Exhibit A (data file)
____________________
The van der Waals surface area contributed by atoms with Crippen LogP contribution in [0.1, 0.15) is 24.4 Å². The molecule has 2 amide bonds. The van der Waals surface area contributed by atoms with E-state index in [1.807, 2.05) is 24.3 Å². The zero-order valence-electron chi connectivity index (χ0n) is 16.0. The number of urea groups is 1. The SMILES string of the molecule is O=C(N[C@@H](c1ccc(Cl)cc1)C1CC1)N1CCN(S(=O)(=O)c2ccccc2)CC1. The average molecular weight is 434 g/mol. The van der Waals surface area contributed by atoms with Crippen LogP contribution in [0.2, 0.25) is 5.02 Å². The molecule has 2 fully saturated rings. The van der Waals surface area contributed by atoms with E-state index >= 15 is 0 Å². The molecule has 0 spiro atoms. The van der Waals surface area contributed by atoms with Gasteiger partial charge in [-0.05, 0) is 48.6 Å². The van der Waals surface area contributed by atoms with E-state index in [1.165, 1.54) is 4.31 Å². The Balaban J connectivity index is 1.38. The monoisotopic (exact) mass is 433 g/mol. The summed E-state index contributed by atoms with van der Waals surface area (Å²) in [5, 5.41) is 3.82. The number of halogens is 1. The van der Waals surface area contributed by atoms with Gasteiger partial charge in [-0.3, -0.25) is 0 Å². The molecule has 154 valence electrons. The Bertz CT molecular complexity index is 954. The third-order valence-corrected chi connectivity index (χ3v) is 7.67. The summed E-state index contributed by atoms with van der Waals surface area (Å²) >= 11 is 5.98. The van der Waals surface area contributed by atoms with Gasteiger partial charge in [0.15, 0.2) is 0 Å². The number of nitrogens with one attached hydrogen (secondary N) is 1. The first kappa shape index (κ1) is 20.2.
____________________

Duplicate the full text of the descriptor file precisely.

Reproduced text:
The van der Waals surface area contributed by atoms with Crippen LogP contribution in [0.1, 0.15) is 24.4 Å². The molecule has 2 amide bonds. The van der Waals surface area contributed by atoms with E-state index in [1.807, 2.05) is 24.3 Å². The zero-order valence-electron chi connectivity index (χ0n) is 16.0. The number of urea groups is 1. The SMILES string of the molecule is O=C(N[C@@H](c1ccc(Cl)cc1)C1CC1)N1CCN(S(=O)(=O)c2ccccc2)CC1. The average molecular weight is 434 g/mol. The van der Waals surface area contributed by atoms with Crippen LogP contribution in [0.2, 0.25) is 5.02 Å². The molecule has 2 fully saturated rings. The van der Waals surface area contributed by atoms with E-state index >= 15 is 0 Å². The molecule has 0 spiro atoms. The van der Waals surface area contributed by atoms with Gasteiger partial charge in [-0.05, 0) is 48.6 Å². The van der Waals surface area contributed by atoms with E-state index in [1.165, 1.54) is 4.31 Å². The Balaban J connectivity index is 1.38. The monoisotopic (exact) mass is 433 g/mol. The summed E-state index contributed by atoms with van der Waals surface area (Å²) in [5, 5.41) is 3.82. The number of halogens is 1. The van der Waals surface area contributed by atoms with Gasteiger partial charge in [-0.3, -0.25) is 0 Å². The molecule has 154 valence electrons. The Bertz CT molecular complexity index is 954. The third-order valence-corrected chi connectivity index (χ3v) is 7.67. The summed E-state index contributed by atoms with van der Waals surface area (Å²) >= 11 is 5.98. The van der Waals surface area contributed by atoms with Gasteiger partial charge in [0.15, 0.2) is 0 Å². The number of nitrogens with one attached hydrogen (secondary N) is 1. The first kappa shape index (κ1) is 20.2.